The trip-hop trio were the stars of the Ivor Novellos, after having being ignored at the Mercury Music Prize.
London Grammar lead the honours at last night's 59th annual Ivor Novello awards in London. The trip-hop trio, Dominic Major, Hannah Reid and Daniel Rothman, won Best Song Musically and Lyrically for their track 'Strong.' The award was significant for the band, who met each other at Nottingham University, because it demonstrates a change of fortune when compared to them being ignored at the Mercury Music Prize.
London Grammar Proved Their Worth At The 59th Ivor Novello Awards.
Speaking before the show, vocalist Reid said of the awards: "It feels really good because it's a songwriter's award and that's why we do what we do, it's a little more chilled than the BRITs as well, it's great."
Continue reading: Ivor Novellos Victory For London Grammar As Mercurys Snub Forgotten
Lionel Richie and Vampire Weekend will also perform at the annual roof-raiser.
The line-up for this year's Bonnaroo Music and Arts Festival has been announced and looks to be more impressive than ever with Elton John, Kanye West, Lionel Richie, Jack White and Vampire Weekend all gracing the Manchester, Tenn. stages across the four-day celebration. The festival, which will be held from the 12th to the 15th June this year, will serve up an enviable mix of genres.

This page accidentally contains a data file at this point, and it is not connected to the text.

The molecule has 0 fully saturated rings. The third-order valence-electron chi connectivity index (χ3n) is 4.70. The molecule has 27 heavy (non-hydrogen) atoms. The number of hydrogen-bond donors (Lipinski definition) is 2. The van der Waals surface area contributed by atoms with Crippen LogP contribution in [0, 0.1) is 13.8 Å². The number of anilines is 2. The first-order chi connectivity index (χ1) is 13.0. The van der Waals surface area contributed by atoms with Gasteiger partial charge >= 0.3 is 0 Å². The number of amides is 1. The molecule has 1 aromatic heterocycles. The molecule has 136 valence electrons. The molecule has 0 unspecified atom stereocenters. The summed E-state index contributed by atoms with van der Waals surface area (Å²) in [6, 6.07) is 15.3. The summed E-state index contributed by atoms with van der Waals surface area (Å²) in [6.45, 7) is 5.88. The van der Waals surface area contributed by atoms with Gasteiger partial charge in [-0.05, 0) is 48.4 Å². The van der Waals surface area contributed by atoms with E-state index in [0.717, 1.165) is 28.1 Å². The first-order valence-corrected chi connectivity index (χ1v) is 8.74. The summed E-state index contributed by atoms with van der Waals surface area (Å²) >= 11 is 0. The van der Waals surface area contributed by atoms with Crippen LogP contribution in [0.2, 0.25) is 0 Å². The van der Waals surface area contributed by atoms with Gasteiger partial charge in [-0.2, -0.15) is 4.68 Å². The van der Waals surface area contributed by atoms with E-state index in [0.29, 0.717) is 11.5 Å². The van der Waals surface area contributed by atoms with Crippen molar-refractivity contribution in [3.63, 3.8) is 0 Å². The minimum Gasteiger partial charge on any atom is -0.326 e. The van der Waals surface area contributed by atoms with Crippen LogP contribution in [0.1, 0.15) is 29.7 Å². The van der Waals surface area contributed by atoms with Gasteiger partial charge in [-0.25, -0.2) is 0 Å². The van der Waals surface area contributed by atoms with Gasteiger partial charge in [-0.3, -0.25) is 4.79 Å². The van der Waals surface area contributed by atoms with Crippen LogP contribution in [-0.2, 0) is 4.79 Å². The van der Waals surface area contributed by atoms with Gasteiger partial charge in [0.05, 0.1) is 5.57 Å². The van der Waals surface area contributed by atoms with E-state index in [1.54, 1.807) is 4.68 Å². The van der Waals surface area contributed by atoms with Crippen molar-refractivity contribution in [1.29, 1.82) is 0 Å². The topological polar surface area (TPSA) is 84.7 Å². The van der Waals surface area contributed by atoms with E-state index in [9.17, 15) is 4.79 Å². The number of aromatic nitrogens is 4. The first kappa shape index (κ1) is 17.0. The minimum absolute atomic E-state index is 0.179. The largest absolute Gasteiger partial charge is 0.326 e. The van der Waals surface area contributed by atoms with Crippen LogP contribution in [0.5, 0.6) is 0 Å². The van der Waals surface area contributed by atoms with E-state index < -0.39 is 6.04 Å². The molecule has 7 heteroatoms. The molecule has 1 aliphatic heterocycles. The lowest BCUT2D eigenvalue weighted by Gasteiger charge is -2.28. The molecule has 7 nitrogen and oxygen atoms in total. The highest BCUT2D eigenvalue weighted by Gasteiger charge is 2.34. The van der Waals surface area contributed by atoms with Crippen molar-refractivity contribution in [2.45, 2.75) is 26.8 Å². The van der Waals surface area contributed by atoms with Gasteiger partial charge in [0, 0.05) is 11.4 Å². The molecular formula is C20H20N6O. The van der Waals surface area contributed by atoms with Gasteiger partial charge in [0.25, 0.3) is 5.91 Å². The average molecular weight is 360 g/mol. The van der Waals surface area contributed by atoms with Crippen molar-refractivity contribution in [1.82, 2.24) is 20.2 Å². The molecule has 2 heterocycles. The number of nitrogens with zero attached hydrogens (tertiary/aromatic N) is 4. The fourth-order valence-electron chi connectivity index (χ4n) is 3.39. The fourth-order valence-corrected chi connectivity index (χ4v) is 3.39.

Elton John Will Lead This Year's Incredible Bonnaroo Festival Line-Up.
Bonnaroo Festival is famous for having provided a stage to one of Kanye West's famous rants last time he played in 2008. The rapper and his fans reacted with outrage when Kanye's originally late night set was shifted to a performance during broad daylight, provoking a classic caps-lock tirade from the short-fused star.
Find out which artists have been nominated for a Brit Award (or three) this year.
The nominees have been announced for this year's Brit Awards, which will be presented live in a ceremony on ITV on the 19th February. The annual awards celebrate the year's biggest British music stars, in a competition that is as hotly contested as ever after a thrilling year in music.
Disclosure Could Be About To Get A Lot More Famous With Four Potential Brit Awards Headed Their Way.
Bastille and Disclosure have emerged as the early front-runners after netting four nominations apiece and will go head-to-head in the Mastercard British Album of the Year, British Breakthrough Act, British Single and British Group categories. Though both groups have enjoyed rocketing to success this year, Disclosure and their album Settle may have the edge due to having been also nominated for last year's Mercury Music Prize.
With David Bowie, James Blake, Arctic Monkeys and Laura Marling this year could be truly hard to call.